The Thing About Deleting A Facebook Friend

You’ve had it happen to you. You’re walking, going about your business, when suddenly you see a familiar face in the distance. You have no issue offering a friendly smile, maybe even saying hello, however there’s a disgusting amount of tension, and instead of making eye contact, one of you looks straight ahead or hides behind your phone in an effort to avoid the other.

And all of this because you deleted them from Facebook. To this I say:

Big. Deal.

When Facebook first became popular it was of social protocol to immediately add someone you had just met, anyone you had met. Saw them across the room at a high school party? Add them! Bumped into them that one super fun time at that really awesome place? Add them! The friend count was an endless list of people you didn’t care about, but you wanted them there anyway. Seven years onward we experience the exact opposite – we put thought into who we add on Facebook and pride ourselves on limiting access to our profile. How many status updates have you seen recently that read something to this effect: “Just did a Facebook cleanse and deleted 200 friends! You made the cut!” Oh happy day.

The act of deleting a friend is ambiguous. To one person it’s a passive-aggressive technique to provoke a reaction; to another it’s a way to protect their privacy; and then there are those brilliant people who only add their actual friends (what a foreign concept). To me it’s usually as simple as this: if Facebook didn’t exist, would you have that much access to my life? If not: goodbye.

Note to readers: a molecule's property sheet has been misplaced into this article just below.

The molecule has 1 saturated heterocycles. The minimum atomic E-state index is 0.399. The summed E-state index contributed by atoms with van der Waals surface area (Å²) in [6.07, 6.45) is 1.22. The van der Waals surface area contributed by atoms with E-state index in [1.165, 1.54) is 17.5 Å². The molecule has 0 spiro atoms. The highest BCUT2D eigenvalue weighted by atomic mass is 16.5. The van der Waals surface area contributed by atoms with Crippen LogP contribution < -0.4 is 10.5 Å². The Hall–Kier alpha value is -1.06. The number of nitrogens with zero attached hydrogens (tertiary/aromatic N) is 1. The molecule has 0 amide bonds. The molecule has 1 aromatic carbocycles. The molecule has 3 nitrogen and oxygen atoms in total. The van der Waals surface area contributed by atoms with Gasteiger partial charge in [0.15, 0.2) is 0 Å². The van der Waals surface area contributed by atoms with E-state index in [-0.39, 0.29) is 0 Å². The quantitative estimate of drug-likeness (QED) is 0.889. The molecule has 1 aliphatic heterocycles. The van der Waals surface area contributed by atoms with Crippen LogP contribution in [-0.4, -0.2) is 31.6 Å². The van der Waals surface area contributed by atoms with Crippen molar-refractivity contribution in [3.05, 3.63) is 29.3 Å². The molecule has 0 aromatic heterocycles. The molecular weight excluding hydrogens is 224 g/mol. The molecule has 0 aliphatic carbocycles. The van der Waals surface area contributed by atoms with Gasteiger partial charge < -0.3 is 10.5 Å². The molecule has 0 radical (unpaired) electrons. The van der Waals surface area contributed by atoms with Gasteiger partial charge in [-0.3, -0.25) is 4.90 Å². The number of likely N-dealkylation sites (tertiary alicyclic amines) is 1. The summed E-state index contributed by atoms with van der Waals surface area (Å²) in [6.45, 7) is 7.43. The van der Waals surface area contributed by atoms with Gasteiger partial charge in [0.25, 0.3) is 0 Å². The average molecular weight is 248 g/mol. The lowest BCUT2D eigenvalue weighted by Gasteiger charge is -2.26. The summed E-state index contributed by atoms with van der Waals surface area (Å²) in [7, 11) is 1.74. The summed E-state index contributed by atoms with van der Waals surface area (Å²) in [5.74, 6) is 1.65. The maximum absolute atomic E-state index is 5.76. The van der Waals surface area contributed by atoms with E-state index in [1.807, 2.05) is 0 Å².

I don’t mean, oh-hey-nice-knowing-you-I-hope-I-never-see-you-ever-again goodbye. I mean an online goodbye. Deleting someone from Facebook doesn’t have to mean deleting them from your life. Just your online life. Many say that if they wouldn’t stop and say hi to someone they have on Facebook then that person is a perfect candidate to be deleted. I’d like to propose the opposite for consideration. There should be no reason you can’t publicly acknowledge a friend of Facebook-past (unless the delete was malicious and deliberate).